Things started off with a failed motor after the last crash. Turned out a wire sheered off from flexing during a crash long ago & the other 2 wires were nearly broken off. No way to spot it without removing the heat shrink tubing. There's no flex tolerance in those $12 motors. This in addition to a minimum PWM setting that was too low after a firmware update may have been causing flips for a while.

Next, it was off to test a new GPS derived heading algorithm & a 25 year old flash. This was the EOS 5D's lightest configuration with a flash.

The 25 year old flash wasn't much dimmer than the modern $400 580EX II but took forever to recharge. The GPS derived heading seems better.

Now the results of the new algorithm. Commanded & detected heading should be as close as possible.

Except for a few transients, it actually seemed to do better.

Finally, for those of you who use laptops initially instead of rendering 3D models of home made groundstations & buying laptops later, it's time to hack the Targus.

Targus deliberately prevented hackers from splicing unusual connectors to their power supplies by requiring a logic circuit in their connectors to turn on the power supply. Your only recourse to use a custom connector is some diabolical soldering & Dean.

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Comment by bGatti on August 6, 2010 at 9:45am
Soldered wire ends do this shearing a lot, the solder binds the copper together and creates a very small stress point, so every movement is expressed in the same millimeter of wire - and the same is true for every strand, so the weakness becomes concentrated at the solder joint, far better to secure the wire mechanically. Plus, if it's current carrying, the initial weaknesses increase the temperature at one point.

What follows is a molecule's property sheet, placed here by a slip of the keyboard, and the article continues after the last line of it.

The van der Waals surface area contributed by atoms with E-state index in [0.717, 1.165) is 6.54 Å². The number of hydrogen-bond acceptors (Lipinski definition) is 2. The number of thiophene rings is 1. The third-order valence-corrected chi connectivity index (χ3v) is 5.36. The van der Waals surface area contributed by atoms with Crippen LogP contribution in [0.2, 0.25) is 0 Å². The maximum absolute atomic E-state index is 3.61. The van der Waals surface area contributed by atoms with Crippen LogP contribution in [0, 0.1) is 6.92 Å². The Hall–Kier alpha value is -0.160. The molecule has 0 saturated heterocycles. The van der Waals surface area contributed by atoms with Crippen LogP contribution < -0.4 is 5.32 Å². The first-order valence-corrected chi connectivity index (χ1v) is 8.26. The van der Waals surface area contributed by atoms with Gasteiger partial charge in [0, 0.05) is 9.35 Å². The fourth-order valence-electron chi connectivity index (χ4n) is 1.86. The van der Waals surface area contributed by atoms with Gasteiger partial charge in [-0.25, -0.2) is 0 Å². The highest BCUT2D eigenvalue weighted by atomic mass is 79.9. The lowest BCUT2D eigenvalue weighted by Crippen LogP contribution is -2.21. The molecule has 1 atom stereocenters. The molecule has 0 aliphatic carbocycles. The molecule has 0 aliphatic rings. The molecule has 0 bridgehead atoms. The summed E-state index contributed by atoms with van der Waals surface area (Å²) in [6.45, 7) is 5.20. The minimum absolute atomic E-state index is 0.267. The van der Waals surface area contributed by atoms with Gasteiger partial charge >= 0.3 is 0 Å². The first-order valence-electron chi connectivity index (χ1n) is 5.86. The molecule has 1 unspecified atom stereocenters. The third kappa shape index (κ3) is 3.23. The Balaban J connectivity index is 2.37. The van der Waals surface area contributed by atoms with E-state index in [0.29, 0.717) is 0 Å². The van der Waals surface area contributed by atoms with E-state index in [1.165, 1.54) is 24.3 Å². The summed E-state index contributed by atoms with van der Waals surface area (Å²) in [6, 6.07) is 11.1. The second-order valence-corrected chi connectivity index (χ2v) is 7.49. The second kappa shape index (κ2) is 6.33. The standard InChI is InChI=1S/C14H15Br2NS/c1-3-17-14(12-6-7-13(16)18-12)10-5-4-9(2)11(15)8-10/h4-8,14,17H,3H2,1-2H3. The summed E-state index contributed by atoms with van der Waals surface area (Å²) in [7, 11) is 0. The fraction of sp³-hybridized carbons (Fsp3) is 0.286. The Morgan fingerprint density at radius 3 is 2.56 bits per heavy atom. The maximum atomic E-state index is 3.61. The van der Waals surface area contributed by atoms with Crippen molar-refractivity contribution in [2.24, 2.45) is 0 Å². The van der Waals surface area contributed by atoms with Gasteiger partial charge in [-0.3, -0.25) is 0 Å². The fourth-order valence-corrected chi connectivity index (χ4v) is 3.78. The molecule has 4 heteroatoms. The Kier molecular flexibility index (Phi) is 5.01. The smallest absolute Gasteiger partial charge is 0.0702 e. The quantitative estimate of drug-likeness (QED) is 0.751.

Comment by Patrick Hammer on August 6, 2010 at 1:54pm
A quick note regards soldering: yes, indeed - soldering does create a localised point, where vibration and repeatative movement over time can lead to stress/fatigue faliure.

It's no garuntee against ultimate failure, but adhesive lined shrink tubing will usualy hold 2 broken wire ends in close enough proximity to each other - sufficiently long enough for intermitant/poor contact to be recognised, localised and responded to.

Comment by Doug Weibel on August 6, 2010 at 3:05pm
Patrick - nice tip. Do you procure adhesive lined shrink tubing (never seen it myself, but haven't looked), or do you shoot some adhesive in yourself? What kind of adhesive?

Comment by John Arne Birkeland on August 6, 2010 at 3:26pm

Comment by Earl on August 6, 2010 at 3:46pm
Looks like you could omit the solder and have a good connection and not create a 'stress point' with the above pics !
Comment by bGatti on August 6, 2010 at 5:01pm
When I have an ugly connection (back of deans etc) I like to cut a bit of hotglue and stuff it into the tubing, then when I apply heat - good things happen.
Comment by bGatti on August 6, 2010 at 5:04pm
The above solder joint looks better than it works. Note that the two wire lengths only touch each other in the loop, most of the solder is applied to the same wire touching itself. Plus it has two weak spots.

Comment by Michael Smith on August 6, 2010 at 5:13pm
@Doug - Try something like these:

I've also seen it at West Marine, though the smaller sizes can be hard to find.
Comment by bart ureel on August 6, 2010 at 5:20pm
I would suggest using inline splices instead of soldering on this type of connections. In aviation we barely use solders , only to connect to pcb's or direct connections to components.

Comment by Michael Smith on August 6, 2010 at 5:32pm
@John - That works OK for fine wire, but not so well for the magnet wire that was an issue for the OP.

Another approach that can work well if you have the space is to run the two wires side-by-side and butt-join them. With the shrink over both wires it moves the bending force away from the stress risers at the edge of the solder and the edge of the insulation (which is also where you tend to nick the conductors when stripping).

Here's a not very good illustration:

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